Press the mix into the bottom of the prepared cake tin, spreading it out with the back of a large wooden spoon to even it out.
Bake for 10 minutes till lightly brown and set.
Remove the tin from the oven and set aside to cool. This base should be completely cooled before you add the filling.
For the filling, place the cream cheese in a stand mixer and using a padding attachment beat till smooth and creamy.
Add the sugar and beat till the sugar has completely dissolved.
Add the eggs one at a time, beating between each addition and make sure the egg is fully incorporated in the mix before adding the next one.
Add the lemon juice, vanilla extract and salt and mix until well combined.
Now add the cream and mix until well combined.
Pour the mix over the cooled base. Set the cake tin in the middle of a larger roasting tray or larger baking dish. You want to ensure your roasting tray / baking dish has high sides. Set this on the middle rack of the oven.
Carefully, fill the roasting tray with boiling water upto a 2 cm height and bake till the cake has set and the top is a little golden brown. This should take about 65 minutes.
Turn off the oven and leave the cheesecake inside the oven to cool with the oven door closed.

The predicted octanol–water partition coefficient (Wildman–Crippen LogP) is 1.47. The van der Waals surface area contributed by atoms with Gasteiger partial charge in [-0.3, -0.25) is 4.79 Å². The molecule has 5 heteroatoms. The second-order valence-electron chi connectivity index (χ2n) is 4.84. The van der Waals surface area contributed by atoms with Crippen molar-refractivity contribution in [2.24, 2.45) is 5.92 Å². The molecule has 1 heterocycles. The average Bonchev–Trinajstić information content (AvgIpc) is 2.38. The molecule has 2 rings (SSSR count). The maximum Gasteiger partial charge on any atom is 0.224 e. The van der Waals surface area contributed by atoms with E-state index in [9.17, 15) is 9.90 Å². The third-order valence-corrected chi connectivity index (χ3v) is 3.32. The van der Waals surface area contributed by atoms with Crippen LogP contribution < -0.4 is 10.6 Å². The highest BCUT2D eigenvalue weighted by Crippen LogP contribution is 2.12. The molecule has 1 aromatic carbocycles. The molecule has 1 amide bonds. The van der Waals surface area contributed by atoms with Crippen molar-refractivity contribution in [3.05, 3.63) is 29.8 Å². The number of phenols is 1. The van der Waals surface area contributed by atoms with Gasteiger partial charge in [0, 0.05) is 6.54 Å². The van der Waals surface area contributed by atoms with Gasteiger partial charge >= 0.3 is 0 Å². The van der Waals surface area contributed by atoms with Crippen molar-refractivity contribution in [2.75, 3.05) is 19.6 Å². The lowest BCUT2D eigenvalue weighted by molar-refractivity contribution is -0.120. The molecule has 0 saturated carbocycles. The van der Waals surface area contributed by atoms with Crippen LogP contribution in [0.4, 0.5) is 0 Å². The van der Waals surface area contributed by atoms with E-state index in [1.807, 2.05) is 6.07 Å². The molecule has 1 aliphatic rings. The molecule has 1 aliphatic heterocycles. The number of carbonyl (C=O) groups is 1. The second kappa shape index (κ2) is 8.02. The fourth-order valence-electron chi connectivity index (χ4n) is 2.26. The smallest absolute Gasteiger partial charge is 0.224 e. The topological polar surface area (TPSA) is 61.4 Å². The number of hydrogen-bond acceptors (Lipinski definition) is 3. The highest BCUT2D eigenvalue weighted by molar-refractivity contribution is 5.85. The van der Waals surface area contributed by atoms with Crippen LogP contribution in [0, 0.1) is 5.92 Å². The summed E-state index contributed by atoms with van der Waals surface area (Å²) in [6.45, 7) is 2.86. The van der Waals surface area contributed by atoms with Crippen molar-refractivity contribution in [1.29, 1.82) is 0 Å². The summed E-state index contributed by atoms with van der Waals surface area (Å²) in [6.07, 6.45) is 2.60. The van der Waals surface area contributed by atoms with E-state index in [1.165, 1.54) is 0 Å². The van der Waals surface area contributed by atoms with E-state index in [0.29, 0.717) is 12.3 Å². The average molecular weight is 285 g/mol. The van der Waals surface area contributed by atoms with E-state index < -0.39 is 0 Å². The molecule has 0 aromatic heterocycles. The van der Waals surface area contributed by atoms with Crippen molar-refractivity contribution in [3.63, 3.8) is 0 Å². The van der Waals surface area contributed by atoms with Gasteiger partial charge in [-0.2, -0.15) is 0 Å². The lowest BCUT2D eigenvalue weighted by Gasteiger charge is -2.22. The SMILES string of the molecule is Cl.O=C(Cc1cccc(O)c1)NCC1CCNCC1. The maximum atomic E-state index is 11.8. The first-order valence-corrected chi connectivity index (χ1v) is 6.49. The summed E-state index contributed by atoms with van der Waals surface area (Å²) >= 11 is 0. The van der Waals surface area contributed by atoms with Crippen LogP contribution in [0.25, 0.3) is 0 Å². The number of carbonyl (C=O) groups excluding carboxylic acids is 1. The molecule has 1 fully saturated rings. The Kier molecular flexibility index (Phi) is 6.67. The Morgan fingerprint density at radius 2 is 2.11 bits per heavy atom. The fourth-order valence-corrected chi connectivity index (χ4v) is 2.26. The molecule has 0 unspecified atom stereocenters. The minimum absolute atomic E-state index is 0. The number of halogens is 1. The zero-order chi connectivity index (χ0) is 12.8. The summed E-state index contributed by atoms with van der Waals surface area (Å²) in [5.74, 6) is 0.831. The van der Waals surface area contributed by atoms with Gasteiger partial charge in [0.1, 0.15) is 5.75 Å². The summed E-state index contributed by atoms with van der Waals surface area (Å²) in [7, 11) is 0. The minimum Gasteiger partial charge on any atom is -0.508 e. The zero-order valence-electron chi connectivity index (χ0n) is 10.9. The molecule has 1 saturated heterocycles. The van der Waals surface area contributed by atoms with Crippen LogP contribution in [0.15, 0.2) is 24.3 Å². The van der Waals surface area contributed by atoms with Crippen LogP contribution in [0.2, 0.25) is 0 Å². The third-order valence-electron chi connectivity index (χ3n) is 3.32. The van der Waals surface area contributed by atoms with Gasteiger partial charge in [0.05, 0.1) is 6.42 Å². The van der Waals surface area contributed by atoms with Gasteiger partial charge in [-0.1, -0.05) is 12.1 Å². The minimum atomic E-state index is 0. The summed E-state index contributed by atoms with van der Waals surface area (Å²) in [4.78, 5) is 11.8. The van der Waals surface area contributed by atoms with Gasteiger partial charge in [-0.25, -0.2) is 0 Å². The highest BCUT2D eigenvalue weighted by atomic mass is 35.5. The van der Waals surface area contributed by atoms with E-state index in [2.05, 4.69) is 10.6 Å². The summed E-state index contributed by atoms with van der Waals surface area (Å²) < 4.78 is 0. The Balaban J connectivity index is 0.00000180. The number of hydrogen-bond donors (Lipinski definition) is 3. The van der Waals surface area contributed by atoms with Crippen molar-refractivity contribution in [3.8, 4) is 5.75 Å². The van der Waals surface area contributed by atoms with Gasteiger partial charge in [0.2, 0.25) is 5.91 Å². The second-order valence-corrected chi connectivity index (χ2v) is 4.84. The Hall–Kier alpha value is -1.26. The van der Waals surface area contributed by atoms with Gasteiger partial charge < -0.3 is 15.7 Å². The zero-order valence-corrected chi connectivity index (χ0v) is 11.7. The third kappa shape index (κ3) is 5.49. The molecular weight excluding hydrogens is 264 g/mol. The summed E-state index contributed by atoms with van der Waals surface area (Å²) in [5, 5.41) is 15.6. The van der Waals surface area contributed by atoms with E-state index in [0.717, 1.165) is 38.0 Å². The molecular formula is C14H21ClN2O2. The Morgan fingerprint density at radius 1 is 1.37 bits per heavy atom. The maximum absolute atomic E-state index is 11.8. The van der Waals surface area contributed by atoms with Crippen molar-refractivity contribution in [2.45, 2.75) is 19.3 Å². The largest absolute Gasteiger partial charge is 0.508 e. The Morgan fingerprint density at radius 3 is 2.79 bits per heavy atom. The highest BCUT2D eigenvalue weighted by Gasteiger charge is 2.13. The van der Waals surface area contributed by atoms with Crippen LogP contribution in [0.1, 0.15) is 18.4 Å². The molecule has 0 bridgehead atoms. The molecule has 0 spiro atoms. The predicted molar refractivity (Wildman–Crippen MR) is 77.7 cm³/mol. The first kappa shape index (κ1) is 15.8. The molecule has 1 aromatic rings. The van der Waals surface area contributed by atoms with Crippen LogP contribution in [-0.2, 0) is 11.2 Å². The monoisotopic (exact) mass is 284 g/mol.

Then take the cheesecake and leave to cool completely.
Cover it and pop it into the fridge to cool a little and set further.
Serve with fresh berries if desired. But even by itself, the cake is so good you’ll be glad you baked it.
It was the perfect choice for me. I got to use the pumpkin in a sweet bake. And it made for the perfect breakfast on the go option, since I start work at 7 am now. (Gasp!) It keeps really well in the fridge too. This batch actually kept for a little over a week. All I did was take out the one or two we needed at the time and popped in the microwave for a few seconds to get the chill off and I ended up with a nice, warm, moist, flavourful muffin. I was more than pleased with this recipe and I can safely say I’ll be trying my hand at some more sweet recipes with pumpkin in the future. This recipe makes quite a few muffins. I made some in the muffin moulds and the rest I poured into a bundt pan and got a little cake out of it.